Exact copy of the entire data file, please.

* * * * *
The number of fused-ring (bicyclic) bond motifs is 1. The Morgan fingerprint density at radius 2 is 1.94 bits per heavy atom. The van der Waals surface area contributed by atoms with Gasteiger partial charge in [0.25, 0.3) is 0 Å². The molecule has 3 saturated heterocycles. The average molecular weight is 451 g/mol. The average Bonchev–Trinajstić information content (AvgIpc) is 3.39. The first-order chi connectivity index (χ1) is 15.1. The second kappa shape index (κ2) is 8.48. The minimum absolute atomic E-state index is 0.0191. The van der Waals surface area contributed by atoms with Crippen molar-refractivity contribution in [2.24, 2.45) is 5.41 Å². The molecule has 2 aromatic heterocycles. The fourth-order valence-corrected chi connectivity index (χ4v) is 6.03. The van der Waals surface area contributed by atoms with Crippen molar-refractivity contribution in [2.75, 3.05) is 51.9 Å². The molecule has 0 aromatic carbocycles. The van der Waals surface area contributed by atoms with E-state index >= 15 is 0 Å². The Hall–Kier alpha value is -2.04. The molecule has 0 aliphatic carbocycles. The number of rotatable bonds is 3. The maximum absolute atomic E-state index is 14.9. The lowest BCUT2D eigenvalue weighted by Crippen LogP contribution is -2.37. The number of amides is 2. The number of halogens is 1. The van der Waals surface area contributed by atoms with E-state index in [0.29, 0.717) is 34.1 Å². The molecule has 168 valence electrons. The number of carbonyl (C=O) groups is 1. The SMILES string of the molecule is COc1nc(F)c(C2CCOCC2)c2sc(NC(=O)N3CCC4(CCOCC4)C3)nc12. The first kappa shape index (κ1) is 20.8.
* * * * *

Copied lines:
The number of fused-ring (bicyclic) bond motifs is 1. The Morgan fingerprint density at radius 2 is 1.94 bits per heavy atom. The van der Waals surface area contributed by atoms with Gasteiger partial charge in [0.25, 0.3) is 0 Å². The molecule has 3 saturated heterocycles. The average molecular weight is 451 g/mol. The average Bonchev–Trinajstić information content (AvgIpc) is 3.39. The first-order chi connectivity index (χ1) is 15.1. The second kappa shape index (κ2) is 8.48. The minimum absolute atomic E-state index is 0.0191. The van der Waals surface area contributed by atoms with Crippen molar-refractivity contribution in [2.24, 2.45) is 5.41 Å². The molecule has 2 aromatic heterocycles. The fourth-order valence-corrected chi connectivity index (χ4v) is 6.03. The van der Waals surface area contributed by atoms with Crippen molar-refractivity contribution in [2.75, 3.05) is 51.9 Å². The molecule has 0 aromatic carbocycles. The van der Waals surface area contributed by atoms with E-state index >= 15 is 0 Å². The Hall–Kier alpha value is -2.04. The molecule has 0 aliphatic carbocycles. The number of rotatable bonds is 3. The maximum absolute atomic E-state index is 14.9. The lowest BCUT2D eigenvalue weighted by Crippen LogP contribution is -2.37. The number of amides is 2. The number of halogens is 1. The van der Waals surface area contributed by atoms with E-state index in [0.29, 0.717) is 34.1 Å². The molecule has 168 valence electrons. The number of carbonyl (C=O) groups is 1. The SMILES string of the molecule is COc1nc(F)c(C2CCOCC2)c2sc(NC(=O)N3CCC4(CCOCC4)C3)nc12. The first kappa shape index (κ1) is 20.8.